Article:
When I was in school, history was one of my two least favorite subjects. I’ve come to the conclusion that my lack of interest in history was due, in no small part, to the textbooks of the time and my teachers and professors.
The required reading, for the most part, lacked context, color, and a sense of narrative. The texts would have greatly benefited from an author who understood storytelling and the red pencil of a concision editor. My history teachers, without exception, seemed to lack imagination. They tended to present 50-minute-long monologues focused on a dry chronology of names, dates, and locations. I suspect those professors had been delivering the same material, year after year, to class after class of students. (Many of my history teachers also coached school sports—their attention was clearly more focused on the basketball court than on the evolution of the Supreme Court.)
As I grew up, American history—by way of storytellers like David McCullough, Doris Kearns Goodwin, Ron Chernow, John A. Farrell, and their peers—became my go-to subject for casual reading. New York City history is a favorite. These authors do what my teachers couldn’t do. They can tell an engaging story.
Five or six years ago my friend and coworker, Julie Stromberg—knowing that I’m a fan of all things NYC—introduced me to the Bowery Boys podcast about the history of NYC and I’ve been a listener ever since.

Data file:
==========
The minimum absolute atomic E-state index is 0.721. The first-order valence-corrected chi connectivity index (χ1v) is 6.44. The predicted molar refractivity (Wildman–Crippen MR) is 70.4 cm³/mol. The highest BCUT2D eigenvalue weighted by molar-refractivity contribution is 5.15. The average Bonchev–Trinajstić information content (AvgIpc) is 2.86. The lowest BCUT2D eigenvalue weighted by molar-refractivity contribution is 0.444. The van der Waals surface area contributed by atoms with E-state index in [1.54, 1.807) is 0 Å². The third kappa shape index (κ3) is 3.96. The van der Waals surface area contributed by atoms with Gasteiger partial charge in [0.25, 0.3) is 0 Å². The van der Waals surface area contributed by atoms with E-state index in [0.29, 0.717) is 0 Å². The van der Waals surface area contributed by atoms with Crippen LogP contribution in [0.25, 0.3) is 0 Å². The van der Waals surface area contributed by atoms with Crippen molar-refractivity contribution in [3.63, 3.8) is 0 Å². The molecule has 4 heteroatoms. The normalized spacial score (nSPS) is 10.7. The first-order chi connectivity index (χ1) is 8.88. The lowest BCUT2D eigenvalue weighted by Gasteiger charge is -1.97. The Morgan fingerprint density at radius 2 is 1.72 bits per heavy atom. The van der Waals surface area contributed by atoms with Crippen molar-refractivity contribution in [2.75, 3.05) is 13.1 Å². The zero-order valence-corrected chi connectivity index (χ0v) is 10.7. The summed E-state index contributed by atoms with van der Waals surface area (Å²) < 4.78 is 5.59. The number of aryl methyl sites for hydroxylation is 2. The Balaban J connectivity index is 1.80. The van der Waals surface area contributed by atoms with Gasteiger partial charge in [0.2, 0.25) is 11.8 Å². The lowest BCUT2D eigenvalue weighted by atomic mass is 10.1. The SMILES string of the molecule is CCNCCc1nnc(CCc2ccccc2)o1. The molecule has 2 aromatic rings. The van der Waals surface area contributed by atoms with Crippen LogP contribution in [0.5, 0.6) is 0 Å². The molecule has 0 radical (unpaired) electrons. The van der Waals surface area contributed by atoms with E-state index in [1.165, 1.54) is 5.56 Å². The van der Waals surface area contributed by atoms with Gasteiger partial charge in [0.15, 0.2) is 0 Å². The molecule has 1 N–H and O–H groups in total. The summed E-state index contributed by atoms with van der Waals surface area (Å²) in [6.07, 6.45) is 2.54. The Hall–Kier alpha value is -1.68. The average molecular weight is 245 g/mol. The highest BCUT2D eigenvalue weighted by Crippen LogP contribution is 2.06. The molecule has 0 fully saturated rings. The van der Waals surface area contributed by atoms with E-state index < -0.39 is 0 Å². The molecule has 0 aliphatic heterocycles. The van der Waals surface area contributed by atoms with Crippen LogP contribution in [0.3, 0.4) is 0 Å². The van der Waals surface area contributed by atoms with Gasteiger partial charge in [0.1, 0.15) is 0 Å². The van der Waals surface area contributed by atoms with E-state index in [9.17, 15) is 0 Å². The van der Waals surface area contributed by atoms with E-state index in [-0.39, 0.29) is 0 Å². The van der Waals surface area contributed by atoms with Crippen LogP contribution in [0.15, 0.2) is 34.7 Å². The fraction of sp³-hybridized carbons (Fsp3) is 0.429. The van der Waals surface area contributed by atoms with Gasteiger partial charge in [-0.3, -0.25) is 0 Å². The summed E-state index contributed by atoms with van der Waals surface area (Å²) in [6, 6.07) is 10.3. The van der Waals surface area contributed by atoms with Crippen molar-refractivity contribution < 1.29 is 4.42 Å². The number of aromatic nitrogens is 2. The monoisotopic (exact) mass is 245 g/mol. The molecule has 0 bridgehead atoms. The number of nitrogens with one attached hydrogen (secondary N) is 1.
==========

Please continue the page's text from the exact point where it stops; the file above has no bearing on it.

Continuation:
The Bowery Boys are Greg Young and Tom Meyers and they’ve been recording the Bowery Boys Podcast since 2007.
They say, “We started the podcast on a whim as a fun project during the summer of 2007. We both had some amateur radio experience in our past (Greg in college in Missouri and Tom in high school in Ohio), and we’d talked for years about producing some sort of fun New York-related radio show. When Greg purchased a new laptop in 2007, it included “Garage Band” (an audio editing program that makes podcast production possible), we decided to give it a whirl and recorded our first show with a cheap karaoke microphone that Tom pulled out of the closet.
“Eleven years later we’re having more fun than ever recording monthly episodes that help tell the fascinating story of New York.”
In 2012 the Bowery Boys were interviewed by Wanderlust Productions. It’s a nice introduction to Greg and Tom.
I’ve just listened to their 271st podcast. It’s titled, Counter Culture: A History of Automats, Luncheonettes, and Diners in New York City. I can’t think of a better introduction to their work. Give a listen. If you have an interest in food, and the big city, I’m pretty sure that you’ll applaud this episode and totally fall for these guys and their podcasts. Just click the image or link below and enjoy.
Visit the Bowery Boys website. Their podcasts are available on iTunes and all sorts of other platforms—and they are absolutely free. Enjoy. Cheers.
Oh, and my other least-favorite subject when I was in school? Calculus. Show me some engaging reading on that subject.